Having worked in the corporate realm, the culinary world, and the non-profit sector for many years, there was still something missing, I needed more.  I went back to school for Clinical Psychology, which ended up not being my path of highest pleasure. These undertakings never provided my full engagement.  The activity I am involved with must draw me in completely.  Otherwise, my attention and mind wanders.  I thrive with diversity in my life. I revel in keeping my mind malleable while fine-tuning my human heart, and deflecting negativity that others may radiate due to my choices.

My experiences have taught me many things about myself. The most important lessons turned out to be finding out the three “C”s of where I cannot be: Confined, Cramped, and Constricted. Just the thought of any of these three adjectives make me cringe.

Today; as a freelance writer, wife and mother of two teenage boys, a wanderlust, a yogi, gardener, librarian (I have a Little Free Library), wannabe ballroom dancer and an individual who likes to drink wine and eat stinky cheese is exactly who I am and where I am supposed to be, in this moment.

When Lila, my mentor mentioned the other day to the class, “Quiet your monkey mind.” I could relate.  The Zen Buddhists refer to this monkey mind notion as constant chatter of the mind.  Unsettled.  Restless. Fidgety. My mind is just that, in constant motion which is why yoga has been beneficial for me.  It forces me to focus on the present and the task at hand, which is staying in the posture while discovering my breath.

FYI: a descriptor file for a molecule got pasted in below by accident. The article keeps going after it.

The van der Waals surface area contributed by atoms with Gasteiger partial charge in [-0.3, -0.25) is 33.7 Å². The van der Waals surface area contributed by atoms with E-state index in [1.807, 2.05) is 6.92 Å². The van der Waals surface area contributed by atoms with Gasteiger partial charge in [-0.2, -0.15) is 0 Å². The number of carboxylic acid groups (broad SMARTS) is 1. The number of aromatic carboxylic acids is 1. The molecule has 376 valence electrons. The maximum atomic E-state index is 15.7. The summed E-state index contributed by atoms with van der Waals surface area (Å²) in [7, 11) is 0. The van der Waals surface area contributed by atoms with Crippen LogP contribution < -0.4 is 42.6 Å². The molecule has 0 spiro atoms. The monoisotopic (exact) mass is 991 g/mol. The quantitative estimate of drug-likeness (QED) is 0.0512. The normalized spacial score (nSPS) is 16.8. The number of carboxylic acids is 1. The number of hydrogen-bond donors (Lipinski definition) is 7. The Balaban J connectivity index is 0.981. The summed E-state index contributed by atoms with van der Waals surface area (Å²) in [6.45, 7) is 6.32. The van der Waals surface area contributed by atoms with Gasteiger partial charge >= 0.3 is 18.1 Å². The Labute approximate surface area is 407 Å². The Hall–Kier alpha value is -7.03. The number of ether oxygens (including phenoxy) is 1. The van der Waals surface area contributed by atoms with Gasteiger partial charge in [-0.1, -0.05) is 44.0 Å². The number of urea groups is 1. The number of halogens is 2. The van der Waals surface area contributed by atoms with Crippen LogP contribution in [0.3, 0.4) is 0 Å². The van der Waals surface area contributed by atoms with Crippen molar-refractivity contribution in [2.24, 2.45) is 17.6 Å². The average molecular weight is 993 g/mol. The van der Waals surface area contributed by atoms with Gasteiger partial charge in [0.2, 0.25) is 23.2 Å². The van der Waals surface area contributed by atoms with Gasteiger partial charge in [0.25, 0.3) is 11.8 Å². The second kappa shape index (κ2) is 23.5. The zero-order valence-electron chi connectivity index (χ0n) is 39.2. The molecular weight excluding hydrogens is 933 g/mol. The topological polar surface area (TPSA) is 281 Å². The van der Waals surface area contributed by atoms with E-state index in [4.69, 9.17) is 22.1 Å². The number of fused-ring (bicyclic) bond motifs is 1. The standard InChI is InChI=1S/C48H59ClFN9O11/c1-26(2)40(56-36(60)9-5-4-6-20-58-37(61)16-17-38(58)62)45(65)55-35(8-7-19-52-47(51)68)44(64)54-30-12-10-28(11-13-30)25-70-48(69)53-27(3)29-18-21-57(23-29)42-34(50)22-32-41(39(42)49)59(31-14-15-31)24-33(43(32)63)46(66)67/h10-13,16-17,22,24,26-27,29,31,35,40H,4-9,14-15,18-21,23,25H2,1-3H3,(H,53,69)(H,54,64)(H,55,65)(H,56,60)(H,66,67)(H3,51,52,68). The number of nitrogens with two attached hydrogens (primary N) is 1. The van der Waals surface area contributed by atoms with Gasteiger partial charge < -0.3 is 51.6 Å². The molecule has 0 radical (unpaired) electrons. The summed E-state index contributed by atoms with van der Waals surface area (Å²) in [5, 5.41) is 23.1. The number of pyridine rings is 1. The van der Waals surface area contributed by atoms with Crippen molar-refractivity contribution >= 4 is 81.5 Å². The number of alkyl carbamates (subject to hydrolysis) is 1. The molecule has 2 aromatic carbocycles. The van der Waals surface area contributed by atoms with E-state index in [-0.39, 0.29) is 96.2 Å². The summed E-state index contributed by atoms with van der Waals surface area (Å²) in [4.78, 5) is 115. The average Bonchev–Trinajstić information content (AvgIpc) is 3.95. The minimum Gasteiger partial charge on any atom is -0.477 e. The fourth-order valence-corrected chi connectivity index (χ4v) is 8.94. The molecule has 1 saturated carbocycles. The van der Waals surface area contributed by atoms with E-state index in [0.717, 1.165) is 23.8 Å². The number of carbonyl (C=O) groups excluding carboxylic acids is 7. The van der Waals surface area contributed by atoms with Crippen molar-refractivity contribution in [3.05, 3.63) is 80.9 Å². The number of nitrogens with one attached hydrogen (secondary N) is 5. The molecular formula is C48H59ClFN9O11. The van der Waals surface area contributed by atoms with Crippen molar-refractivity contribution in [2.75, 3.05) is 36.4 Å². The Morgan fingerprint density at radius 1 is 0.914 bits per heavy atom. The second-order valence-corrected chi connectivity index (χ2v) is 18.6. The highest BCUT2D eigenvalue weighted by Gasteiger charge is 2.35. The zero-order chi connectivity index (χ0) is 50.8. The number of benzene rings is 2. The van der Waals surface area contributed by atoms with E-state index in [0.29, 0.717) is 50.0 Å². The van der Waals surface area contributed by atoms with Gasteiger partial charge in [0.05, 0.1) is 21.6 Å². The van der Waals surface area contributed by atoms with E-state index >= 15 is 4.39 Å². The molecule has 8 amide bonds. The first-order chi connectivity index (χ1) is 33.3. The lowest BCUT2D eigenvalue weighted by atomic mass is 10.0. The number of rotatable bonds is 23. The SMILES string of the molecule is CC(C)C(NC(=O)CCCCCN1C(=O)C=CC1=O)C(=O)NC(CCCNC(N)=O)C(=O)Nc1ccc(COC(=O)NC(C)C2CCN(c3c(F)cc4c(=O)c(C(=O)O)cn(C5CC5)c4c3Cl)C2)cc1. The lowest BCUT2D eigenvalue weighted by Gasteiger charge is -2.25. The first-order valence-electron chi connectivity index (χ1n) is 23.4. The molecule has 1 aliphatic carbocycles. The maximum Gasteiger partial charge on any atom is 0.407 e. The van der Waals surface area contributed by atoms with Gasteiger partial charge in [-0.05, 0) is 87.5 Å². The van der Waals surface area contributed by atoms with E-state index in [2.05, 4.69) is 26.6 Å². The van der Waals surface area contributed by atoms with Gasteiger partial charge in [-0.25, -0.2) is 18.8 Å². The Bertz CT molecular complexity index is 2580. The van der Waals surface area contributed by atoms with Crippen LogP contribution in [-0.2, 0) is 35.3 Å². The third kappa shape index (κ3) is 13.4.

Practicing yoga has helped me to power down and reel in my racing thoughts. My mind and movements are similar to that of a monkey . . . in perpetual motion. My personality traits, can be mischievous, curious, and playful. My thoughts and actions at times, have the tendency to mosey into places they do not belong.

I like it this way. It is who I am.

That same class, Lila gently repositioned me, as I was not following her cues. Everyone, except me was on their left side, in Supine Twist while I was doing the Twist and Shout on my right side, with my leg crossed the wrong way.

It is taking time, but I am learning to quiet my monkey mind.  With improved self-governing, there is hope teacher training will transform my fear and force me to pay particular attention to the cues in both life and yoga while remaining inquisitive and interesting.

It is a struggle to not limit my own activities and advancements. When fear sets in, it is easy to shut down (did I mention, I get anxiety speaking in front of groups ☺). Each class, I look my fear in the face, recognize my monkey mind and feel grateful for the yoga community who accepts me. I continue to acknowledge my anxiety which is a huge first step and feeling the fear is not fun. But I asked myself, “What’s the worst thing that can happen, I mess up and start over. Oddly enough, in Lila’s class yesterday the theme was, “I do not need to be perfect, just fearless, and resilient, and me.”

My intentions for this teacher training, and in my everyday existence, is to remain active in untangling the wild nature of my monkey mind. Never tame it, but allow this delicate balance between the mind, body, and spirit, freedom to roam and run in its cleverness and curiosity. While acknowledging my boundaries are self-imposed, I will endeavor to swing with the monkeys in the jungles from tree to tree wherever the next vine takes me.

© November 2016 Shannon Hogan Cohen